Opinions in favor of allowing COVID-19 to run its course (let ‘er rip) unchecked is a basic misunderstanding of what herd immunity actually is and how it can be achieved, which is multiplied in modern times with vaccines despite the inherent risk of injecting dangerous adjuvants. Herd immunity develops when a pathogen can no longer spread as easily because it encounters large roadblocks of people who are protected against infection. That dynamic does not create immunity to the virus itself, rather it reduces the risk for hosts that are more susceptible to infection. That is one reason why a pandemic never ends and may require a vaccine or seasonal jab to intervene, which encourages a level of protection before any significant mutation creates another out-of-control situation. Unfortunately, COVID-19 is a SARS family coronavirus (common cold) that adapts at a higher rate than the flu, antibody testing has shown only about four months of protection and reinfection confirmations are on the rise, and the potential for Antibody-dependence Enhancement (ADE) is high on the list for virulence and reinfection. ADE allows the virus to use antibodies to enter cells (think that one through here, here, and here).

  • Change of Antigenic Determinants of SARS-CoV-2 Virus S-Protein as a Possible Cause of Antibody-Dependent Enhancement of Virus Infection and Cytokine Storm – NCBI, Oct. 19

It does not matter what politics or opinions are injected because more often than not people will tune into what they want to hear, and the virus couldn’t care less and does not read immunity certificates. Keep in mind that social distancing restrictions that were implemented during March blunted the rate of death substantially and gave us time to develop medicinal intervention and improve patient care protocols. If no restrictions were implemented, millions could have perished throughout the Herald Wave vs. only 200k+ in the U.S. alone.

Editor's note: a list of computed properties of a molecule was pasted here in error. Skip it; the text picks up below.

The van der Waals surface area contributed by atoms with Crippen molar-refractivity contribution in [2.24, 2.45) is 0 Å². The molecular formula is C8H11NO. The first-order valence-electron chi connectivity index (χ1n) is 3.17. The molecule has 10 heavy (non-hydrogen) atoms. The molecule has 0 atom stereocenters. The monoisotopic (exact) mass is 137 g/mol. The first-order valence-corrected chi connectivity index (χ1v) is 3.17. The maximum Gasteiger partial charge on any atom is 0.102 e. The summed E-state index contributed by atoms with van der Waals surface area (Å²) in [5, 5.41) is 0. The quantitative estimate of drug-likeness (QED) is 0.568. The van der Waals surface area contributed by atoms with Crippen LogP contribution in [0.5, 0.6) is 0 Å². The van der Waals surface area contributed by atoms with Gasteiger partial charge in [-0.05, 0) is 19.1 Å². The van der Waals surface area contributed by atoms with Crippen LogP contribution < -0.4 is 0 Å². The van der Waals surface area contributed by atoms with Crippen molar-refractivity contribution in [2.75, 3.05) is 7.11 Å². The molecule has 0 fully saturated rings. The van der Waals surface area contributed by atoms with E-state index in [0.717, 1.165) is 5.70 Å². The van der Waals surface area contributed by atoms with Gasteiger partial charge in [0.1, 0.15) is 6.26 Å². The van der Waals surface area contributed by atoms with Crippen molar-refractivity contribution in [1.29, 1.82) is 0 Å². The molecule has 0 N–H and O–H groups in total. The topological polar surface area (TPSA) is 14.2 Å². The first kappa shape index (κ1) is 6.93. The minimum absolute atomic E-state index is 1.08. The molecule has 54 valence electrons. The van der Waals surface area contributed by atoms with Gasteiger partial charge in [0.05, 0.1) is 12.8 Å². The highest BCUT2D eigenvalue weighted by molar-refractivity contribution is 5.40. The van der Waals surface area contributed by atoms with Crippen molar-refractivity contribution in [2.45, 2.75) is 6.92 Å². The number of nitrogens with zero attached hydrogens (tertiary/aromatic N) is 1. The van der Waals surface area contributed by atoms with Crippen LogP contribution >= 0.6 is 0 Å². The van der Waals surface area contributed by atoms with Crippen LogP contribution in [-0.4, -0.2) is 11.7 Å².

The false promise of herd immunity for COVID-19… “‘Most of the herd-immunity calculations don’t have anything to say about behavior at all. They assume there’s no interventions, no behavioral changes or anything like that.’ This means that if a transient change in people’s behavior (such as physical distancing) drives the Rt (R-naught value) down, then ‘as soon as that behavior goes back to normal, the herd-immunity threshold will change.’” – Nature, Samuel Scarpino, Oct. 21


The Problem of False Equivalency in Public Health Debates… “Based on our current understanding of coronaviruses as a whole and SARS-CoV-2 in particular, there is no evidence that herd immunity exists for this disease. Pursuing such a policy is a tragedy in the making, one which could kill more than 2 million Americans in the coming months.” – William A. Haseltine Ph.D. on Psychology Today, Oct. 21

No matter how you slice and dice the metrics and potentialities, lockdown or no lockdown, mask or no mask, the ultimate determining factor is human behavior. If there were no restrictions, an exorbitant rate of death would have precipitated its own brand of fear and level of economic turmoil. More Americans would have died from COVID-19 in roughly a year than died in all the wars of the 20th century and then some. The difference between scenarios is likely incalculable and unknowable unless each one is played out and calculations are made when all is said and done. Pick your poison and being a chronic long-hauler is not pleasant.

 As Their Numbers Grow, COVID-19 “Long Haulers” Stump Experts… “‘COVID has eaten my brain, because I can’t remember how to remember words, keep track of medication. My brain just feels like there’s a fog.’ 32-year-old Hanna Lockman considers herself to be a ‘long hauler,’ someone who still hasn’t fully recovered from COVID-19 weeks or even months after symptoms first arose.”  – JAMA, Sep. 23


Medium-term effects of SARS-CoV-2 infection on multiple vital organs, exercise capacity, cognition, quality of life and mental health, post-hospital discharge – medRxiv, Oct. 18

UPDATE Oct. 25: “White House chief of staff Mark Meadows says ‘we’re not going to control the pandemic’ as coronavirus cases hit record high.” – CNBC

Metallica – Harvester of Sorrow – Live in Moscow, Russia (1991)